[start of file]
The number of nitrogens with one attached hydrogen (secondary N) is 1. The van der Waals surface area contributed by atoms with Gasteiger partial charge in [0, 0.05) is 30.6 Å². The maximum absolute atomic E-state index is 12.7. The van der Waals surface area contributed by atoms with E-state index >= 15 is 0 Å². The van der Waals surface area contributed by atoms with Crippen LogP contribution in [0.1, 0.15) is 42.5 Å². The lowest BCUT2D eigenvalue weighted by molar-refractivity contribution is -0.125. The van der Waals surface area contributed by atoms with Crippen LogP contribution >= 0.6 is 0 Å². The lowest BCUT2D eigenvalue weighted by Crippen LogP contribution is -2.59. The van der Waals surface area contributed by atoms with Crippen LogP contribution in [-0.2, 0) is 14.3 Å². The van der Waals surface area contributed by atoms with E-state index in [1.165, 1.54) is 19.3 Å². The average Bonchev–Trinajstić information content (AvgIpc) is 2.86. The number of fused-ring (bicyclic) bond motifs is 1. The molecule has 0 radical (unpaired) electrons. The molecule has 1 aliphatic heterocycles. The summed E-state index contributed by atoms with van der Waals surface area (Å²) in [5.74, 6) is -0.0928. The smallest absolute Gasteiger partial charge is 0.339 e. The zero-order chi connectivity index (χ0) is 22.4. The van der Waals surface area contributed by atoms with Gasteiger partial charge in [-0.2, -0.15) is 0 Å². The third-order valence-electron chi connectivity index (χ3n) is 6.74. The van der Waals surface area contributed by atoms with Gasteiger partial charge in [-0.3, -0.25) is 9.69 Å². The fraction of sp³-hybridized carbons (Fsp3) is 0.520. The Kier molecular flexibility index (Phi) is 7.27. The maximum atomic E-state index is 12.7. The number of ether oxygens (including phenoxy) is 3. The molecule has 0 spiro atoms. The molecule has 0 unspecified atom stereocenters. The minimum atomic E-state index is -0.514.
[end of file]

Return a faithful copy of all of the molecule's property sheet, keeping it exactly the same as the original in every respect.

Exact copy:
The number of nitrogens with one attached hydrogen (secondary N) is 1. The van der Waals surface area contributed by atoms with Gasteiger partial charge in [0, 0.05) is 30.6 Å². The maximum absolute atomic E-state index is 12.7. The van der Waals surface area contributed by atoms with E-state index >= 15 is 0 Å². The van der Waals surface area contributed by atoms with Crippen LogP contribution in [0.1, 0.15) is 42.5 Å². The lowest BCUT2D eigenvalue weighted by molar-refractivity contribution is -0.125. The van der Waals surface area contributed by atoms with Crippen LogP contribution >= 0.6 is 0 Å². The lowest BCUT2D eigenvalue weighted by Crippen LogP contribution is -2.59. The van der Waals surface area contributed by atoms with Crippen LogP contribution in [-0.2, 0) is 14.3 Å². The van der Waals surface area contributed by atoms with E-state index in [1.165, 1.54) is 19.3 Å². The average Bonchev–Trinajstić information content (AvgIpc) is 2.86. The number of fused-ring (bicyclic) bond motifs is 1. The molecule has 0 radical (unpaired) electrons. The molecule has 1 aliphatic heterocycles. The summed E-state index contributed by atoms with van der Waals surface area (Å²) in [5.74, 6) is -0.0928. The smallest absolute Gasteiger partial charge is 0.339 e. The zero-order chi connectivity index (χ0) is 22.4. The van der Waals surface area contributed by atoms with Gasteiger partial charge in [-0.2, -0.15) is 0 Å². The third-order valence-electron chi connectivity index (χ3n) is 6.74. The van der Waals surface area contributed by atoms with Gasteiger partial charge in [-0.3, -0.25) is 9.69 Å². The fraction of sp³-hybridized carbons (Fsp3) is 0.520. The Kier molecular flexibility index (Phi) is 7.27. The maximum atomic E-state index is 12.7. The number of ether oxygens (including phenoxy) is 3. The molecule has 0 spiro atoms. The molecule has 0 unspecified atom stereocenters. The minimum atomic E-state index is -0.514.